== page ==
A Harvard MBA, New York Times bestselling author, award-winning blogger, and one of the most popular TED speakers in the world, Neil Pasricha is “a pied piper of happiness”* who dazzles audiences with ideas and frameworks that skyrocket happiness into the stratosphere. With infectious enthusiasm, heartfelt authenticity, and a “what works” authority, Pasricha draws on the latest research in happiness to increase individual performance and create a more positive and productive workplace. In this column for The Toronto Star, Neil explores the positive benefits of “the side hustle”:
That’s what I remember thinking as I walked into work one day at Walmart head office and noticed a car parked in the employee lot with big stickers pasted down the side advertising wedding DJ services.
It was a few months before I met the wedding DJ face-to-face. We were in a meeting together and it somehow came up that he DJed on the side.
“Wait, is that your blue van?” I asked him.
“Yeah, I DJ weddings a couple nights a week. Amazing extra income.”
I couldn’t believe it. Somehow it felt like a violation of the invisible social contract at work. I mean, wasn’t he getting paid for a full-time job? This guy wasn’t stretching to make ends meet by adding a graveyard shift at Taco Bell. He was in middle management making a good chunk of change. So why was he playing Rump Shaker at 1:30 a.m. in a banquet hall?
A few years later my blog 1000 Awesome Things suddenly took off. I was coming home after work writing about knowing your remote control so well you don’t need to look at the buttons and the feeling of peeling a large blanket of lint off the dryer trap when the traffic started spiking.
Within months, I had a book royalties and people calling me up to speak at their conferences. I suddenly had a couple more income streams on top of my full-time job.
Here’s the important point.
Although it felt uncomfortable at first I soon noticed that I was seeking more risk and becoming more confident in both worlds.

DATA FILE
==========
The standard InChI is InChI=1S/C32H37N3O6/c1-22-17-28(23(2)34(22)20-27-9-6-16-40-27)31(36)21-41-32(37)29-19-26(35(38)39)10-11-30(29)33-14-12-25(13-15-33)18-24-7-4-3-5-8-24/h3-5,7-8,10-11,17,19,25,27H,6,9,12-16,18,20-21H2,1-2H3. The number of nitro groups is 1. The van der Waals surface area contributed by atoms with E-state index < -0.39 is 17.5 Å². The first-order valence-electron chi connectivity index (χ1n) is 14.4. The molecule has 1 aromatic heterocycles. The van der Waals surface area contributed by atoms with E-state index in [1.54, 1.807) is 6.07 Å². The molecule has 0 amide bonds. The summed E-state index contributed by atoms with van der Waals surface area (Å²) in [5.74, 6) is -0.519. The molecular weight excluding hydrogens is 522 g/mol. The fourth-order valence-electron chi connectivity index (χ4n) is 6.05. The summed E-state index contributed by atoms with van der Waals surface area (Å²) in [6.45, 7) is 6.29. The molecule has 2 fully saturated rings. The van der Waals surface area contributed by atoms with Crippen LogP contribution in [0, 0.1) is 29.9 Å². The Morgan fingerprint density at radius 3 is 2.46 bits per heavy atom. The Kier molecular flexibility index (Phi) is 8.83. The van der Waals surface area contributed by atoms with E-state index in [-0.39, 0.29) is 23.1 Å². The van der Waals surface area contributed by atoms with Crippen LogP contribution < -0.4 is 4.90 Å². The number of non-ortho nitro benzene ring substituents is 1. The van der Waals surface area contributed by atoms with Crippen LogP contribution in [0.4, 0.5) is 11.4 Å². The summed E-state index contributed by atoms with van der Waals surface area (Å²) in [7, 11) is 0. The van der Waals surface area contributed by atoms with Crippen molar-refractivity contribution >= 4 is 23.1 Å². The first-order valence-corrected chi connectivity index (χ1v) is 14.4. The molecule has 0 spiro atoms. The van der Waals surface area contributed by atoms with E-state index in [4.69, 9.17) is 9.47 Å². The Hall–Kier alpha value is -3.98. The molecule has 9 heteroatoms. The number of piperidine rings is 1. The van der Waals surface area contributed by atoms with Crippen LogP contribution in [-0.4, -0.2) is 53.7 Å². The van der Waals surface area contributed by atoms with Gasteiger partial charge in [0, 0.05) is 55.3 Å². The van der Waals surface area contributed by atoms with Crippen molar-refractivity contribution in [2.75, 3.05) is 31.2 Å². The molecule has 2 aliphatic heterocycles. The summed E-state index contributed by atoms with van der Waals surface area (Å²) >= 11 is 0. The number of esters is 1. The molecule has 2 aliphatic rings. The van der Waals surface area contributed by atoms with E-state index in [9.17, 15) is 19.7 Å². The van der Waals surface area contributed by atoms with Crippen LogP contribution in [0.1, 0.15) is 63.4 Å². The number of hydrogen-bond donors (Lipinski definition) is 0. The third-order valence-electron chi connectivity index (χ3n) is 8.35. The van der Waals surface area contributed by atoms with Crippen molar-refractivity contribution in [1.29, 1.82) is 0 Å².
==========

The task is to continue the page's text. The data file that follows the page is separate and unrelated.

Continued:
At Walmart I started speaking truth to power a little more often. Asking leaders questions during town-hall meetings. Making more aggressive recommendations on project teams. Speaking my mind in meetings. I had a backup writing career now so I felt I could afford to take more risk. And what happens when you start doing things? They promote you.
What about my writing? I felt more risk seeking there, too. A lot of terrible posts about my digestive system can confirm this if you’re curious. The point was I had a full-time job at Walmart. I had a day job. So I had a fallback plan if the blog, book and speaking all fell apart. So I wrote what I wanted to write. I took risks.
So the side hustle doesn’t just help financially. It’s a psychological and confidence booster, too.
New York Times bestselling author Chris Guillebeau has a great podcast called Side Hustle School where every day he features a short interview with somebody starting a side hustle. It’s a fascinating show. A guy wrote detailed reviews of aquariums on a website and still collects affiliate sales cheques. A kid buys and sells autographed baseballs for thousands of dollars. And, of course, there are wedding DJs.
The blue van guy was right all those years ago.
Think of your income streams like legs on a table.
Do you know those tall wobbly cocktail tables they have in the bar under the sea of flat-screen TVs? Those things only have one leg. Your tipsy friend in a buffalo-sauce stained T-shirt bumps into it with his pot belly and the table falls over.
What about a table with two legs, three legs or four legs? I’m guessing your kitchen table doesn’t fall over too often.
There’s a lot more holding it up.
When you create extra income streams you aren’t as reliant on any single one . . . so you never feel as “all in” as people who only have one stream coming in.
We all have 168 hours in a week. Most full time jobs are contracted for around 40. I’m not telling you to spend all your evenings and weekends DJing weddings. I’m just saying: Could you have a side hustle?
It’s worth asking if you’re fully allowing your natural loves and passions the breathing space to possibly to expand into extra income . . . because if you do you may gain the confidence to do everything a little bit better, too.